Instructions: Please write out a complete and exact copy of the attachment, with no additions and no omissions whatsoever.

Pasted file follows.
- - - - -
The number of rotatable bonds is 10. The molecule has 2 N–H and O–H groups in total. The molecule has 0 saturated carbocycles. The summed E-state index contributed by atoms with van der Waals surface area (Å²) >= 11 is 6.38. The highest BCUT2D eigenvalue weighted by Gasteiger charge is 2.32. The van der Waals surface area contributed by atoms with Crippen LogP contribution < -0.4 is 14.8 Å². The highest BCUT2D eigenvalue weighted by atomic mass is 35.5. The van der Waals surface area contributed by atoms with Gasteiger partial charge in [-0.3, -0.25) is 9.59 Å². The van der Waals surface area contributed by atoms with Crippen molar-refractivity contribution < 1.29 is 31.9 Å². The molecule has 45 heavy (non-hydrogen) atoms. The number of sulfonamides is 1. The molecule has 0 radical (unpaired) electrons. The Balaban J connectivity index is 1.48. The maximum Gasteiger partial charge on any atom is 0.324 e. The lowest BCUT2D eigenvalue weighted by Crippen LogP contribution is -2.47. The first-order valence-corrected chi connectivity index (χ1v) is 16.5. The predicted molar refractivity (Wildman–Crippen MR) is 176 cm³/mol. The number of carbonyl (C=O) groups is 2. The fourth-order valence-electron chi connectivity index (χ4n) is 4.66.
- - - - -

The number of rotatable bonds is 10. The molecule has 2 N–H and O–H groups in total. The molecule has 0 saturated carbocycles. The summed E-state index contributed by atoms with van der Waals surface area (Å²) >= 11 is 6.38. The highest BCUT2D eigenvalue weighted by Gasteiger charge is 2.32. The van der Waals surface area contributed by atoms with Crippen LogP contribution < -0.4 is 14.8 Å². The highest BCUT2D eigenvalue weighted by atomic mass is 35.5. The van der Waals surface area contributed by atoms with Gasteiger partial charge in [-0.3, -0.25) is 9.59 Å². The van der Waals surface area contributed by atoms with Crippen molar-refractivity contribution < 1.29 is 31.9 Å². The molecule has 45 heavy (non-hydrogen) atoms. The number of sulfonamides is 1. The molecule has 0 radical (unpaired) electrons. The Balaban J connectivity index is 1.48. The maximum Gasteiger partial charge on any atom is 0.324 e. The lowest BCUT2D eigenvalue weighted by Crippen LogP contribution is -2.47. The first-order valence-corrected chi connectivity index (χ1v) is 16.5. The predicted molar refractivity (Wildman–Crippen MR) is 176 cm³/mol. The number of carbonyl (C=O) groups is 2. The fourth-order valence-electron chi connectivity index (χ4n) is 4.66.